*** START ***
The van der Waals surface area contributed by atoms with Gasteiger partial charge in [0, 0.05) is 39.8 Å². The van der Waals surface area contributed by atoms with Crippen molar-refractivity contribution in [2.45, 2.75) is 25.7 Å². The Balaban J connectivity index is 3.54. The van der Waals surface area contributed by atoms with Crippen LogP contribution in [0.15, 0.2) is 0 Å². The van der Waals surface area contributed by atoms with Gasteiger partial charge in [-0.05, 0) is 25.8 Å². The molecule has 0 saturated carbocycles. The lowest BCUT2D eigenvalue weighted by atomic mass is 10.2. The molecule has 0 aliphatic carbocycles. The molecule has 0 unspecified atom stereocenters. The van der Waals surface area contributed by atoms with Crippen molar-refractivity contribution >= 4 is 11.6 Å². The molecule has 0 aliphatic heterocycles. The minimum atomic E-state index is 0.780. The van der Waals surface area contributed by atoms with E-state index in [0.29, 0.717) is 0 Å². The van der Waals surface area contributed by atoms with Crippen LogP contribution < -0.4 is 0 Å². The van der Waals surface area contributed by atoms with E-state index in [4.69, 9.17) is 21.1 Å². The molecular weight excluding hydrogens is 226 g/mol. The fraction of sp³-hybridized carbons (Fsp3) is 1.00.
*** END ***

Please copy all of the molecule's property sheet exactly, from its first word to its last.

The van der Waals surface area contributed by atoms with Gasteiger partial charge in [0, 0.05) is 39.8 Å². The van der Waals surface area contributed by atoms with Crippen molar-refractivity contribution in [2.45, 2.75) is 25.7 Å². The Balaban J connectivity index is 3.54. The van der Waals surface area contributed by atoms with Crippen LogP contribution in [0.15, 0.2) is 0 Å². The van der Waals surface area contributed by atoms with Gasteiger partial charge in [-0.05, 0) is 25.8 Å². The molecule has 0 saturated carbocycles. The lowest BCUT2D eigenvalue weighted by atomic mass is 10.2. The molecule has 0 aliphatic carbocycles. The molecule has 0 unspecified atom stereocenters. The van der Waals surface area contributed by atoms with Crippen molar-refractivity contribution >= 4 is 11.6 Å². The molecule has 0 aliphatic heterocycles. The minimum atomic E-state index is 0.780. The van der Waals surface area contributed by atoms with E-state index in [0.29, 0.717) is 0 Å². The van der Waals surface area contributed by atoms with Crippen LogP contribution < -0.4 is 0 Å². The van der Waals surface area contributed by atoms with E-state index in [4.69, 9.17) is 21.1 Å². The molecular weight excluding hydrogens is 226 g/mol. The fraction of sp³-hybridized carbons (Fsp3) is 1.00.